Choose Your Own Misadventure: Bronfman E.L. Rothschild 2016 Q4 Review
Choose Your Own Misadventure
Happy New Year everyone! Part of our early January ritual is to read a number of market and economic projections for the upcoming year. And although they are interesting and (generally) thoughtful, to be frank, the articles are basically all the same. For 2017, the common themes are inflation and higher interest rates, lower taxes in the US, global growth (albeit minimal), a renewed interest in fiscal as compared to monetary policy, and political (or of late, tweet) risk.
The predictions above seem reasonable, but questions remain - how accurate will they be? And even if some turn out to be correct, what should we do about it? Regular readers of our musings know that we often discuss poor calls made by market pundits (e.g. Fed calling no contagion in 2007, the Greek Crisis, Brexit, and the recent US Election). Let’s just call it our guilty pleasure of denouncing the linear thinking used to generate opinions about dynamic and interconnected markets. But even when one follows only the most pragmatic analysts, forecasts often fall flat.
We do not write this to be the consummate contrarians or skeptics (roles quite revered in our business). It actually comes down to simple exponential mathematics and the innate human need for narrative. The Choose Your Own Adventure children’s books, popular in the late 1970s and 1980s, come to mind. These books put the reader in the role of the protagonist. Every couple of pages they face two or three options (e.g. if one way, flip to page 21, if another go to page 70), each of which leads to more options, ultimately generating one of many endings. Some of these books carried readers through 400+ distinct adventures. The narrative flexibility of these books generated enough enthusiasm to become best sellers. Kids were enthralled, demanding re-reads where only a slight deviation from the prior path created a completely different ending. This is where the parallel lies. The reason pundits are destined to get calls wrong is not because they are not well thought out, but because they present a linear story that has to get so many things right.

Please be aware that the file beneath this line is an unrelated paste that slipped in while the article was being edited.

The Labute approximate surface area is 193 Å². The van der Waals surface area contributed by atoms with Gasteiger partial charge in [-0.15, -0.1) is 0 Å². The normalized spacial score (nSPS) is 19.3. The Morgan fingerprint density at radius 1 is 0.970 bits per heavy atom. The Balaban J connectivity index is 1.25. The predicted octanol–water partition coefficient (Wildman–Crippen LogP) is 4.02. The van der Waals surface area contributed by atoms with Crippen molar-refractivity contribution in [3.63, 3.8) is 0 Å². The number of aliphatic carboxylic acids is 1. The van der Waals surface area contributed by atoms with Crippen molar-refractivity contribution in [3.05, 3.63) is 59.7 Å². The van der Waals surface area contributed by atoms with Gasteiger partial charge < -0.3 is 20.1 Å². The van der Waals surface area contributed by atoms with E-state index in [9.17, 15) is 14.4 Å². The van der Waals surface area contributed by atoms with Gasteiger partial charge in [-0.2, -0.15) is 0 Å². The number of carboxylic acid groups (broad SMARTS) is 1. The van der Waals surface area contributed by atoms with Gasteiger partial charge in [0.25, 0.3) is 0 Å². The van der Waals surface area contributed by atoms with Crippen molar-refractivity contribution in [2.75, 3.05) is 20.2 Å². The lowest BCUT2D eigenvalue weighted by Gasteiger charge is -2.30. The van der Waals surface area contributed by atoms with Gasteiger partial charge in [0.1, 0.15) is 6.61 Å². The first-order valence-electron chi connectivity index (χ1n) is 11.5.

The path predicted through the Choose Your Own Adventure book of the economy and the markets has to be the path. They have to correctly: 1) identify an event, 2) call the timing, 3) call the result, 4) call the market reaction, 5) call the magnitude of the reaction, and finally, 6) call how long it takes to develop. Although not impossible, probably less likely than 50/50. We could elaborate with the miscalls of the most recent Presidential election or Brexit Vote where #1 and #2 were predetermined, but #3, #4, and #5 were missed by many, and #6 is still to be seen. For a better view, however, we step back to an event that played out five years ago where we can see all six: the downgrade of US government debt.
- Standard & Poor’s (S&P) downgraded US government debt from AAA to AA rating during a period of “fiscal cliff” brinksmanship that had many on edge.
- The ultimate news came down in August of 2011, although earlier in April of that year the S&P had put the US on credit watch negative.
- Markets were mixed regarding whether there would or would not be a downgrade.
- This is where the Choose Your Own Adventure story really took off, generating countless counterfactuals. Forecasts were broadly mixed. Many assuming a downgrade expected US Treasuries to sell off and the US dollar to weaken. The rationale was quite reasonable as the general rule of thumb is that bonds sell-off if downgraded. There were also concerns that money managers holding AAA paper by rule/covenant would be forced sellers of US Treasuries. Expectations were for risk assets to also sell off (equities, commodities, etc.) with the only safe havens being gold and the Japanese yen.
- The magnitudes of the calls varied so greatly that it is hard to pin down a consensus. Some called for an almost immediate recession, while others thought the markets would be marginally impacted.
- Calls on how long it would play out correlated highly with depth of reaction. Those calling for rising US interest rates and subsequently higher borrowing costs for the US Government saw reduced spending and potential for another recession. Others saw it as a blip, akin to Japan’s downgrade in 2002.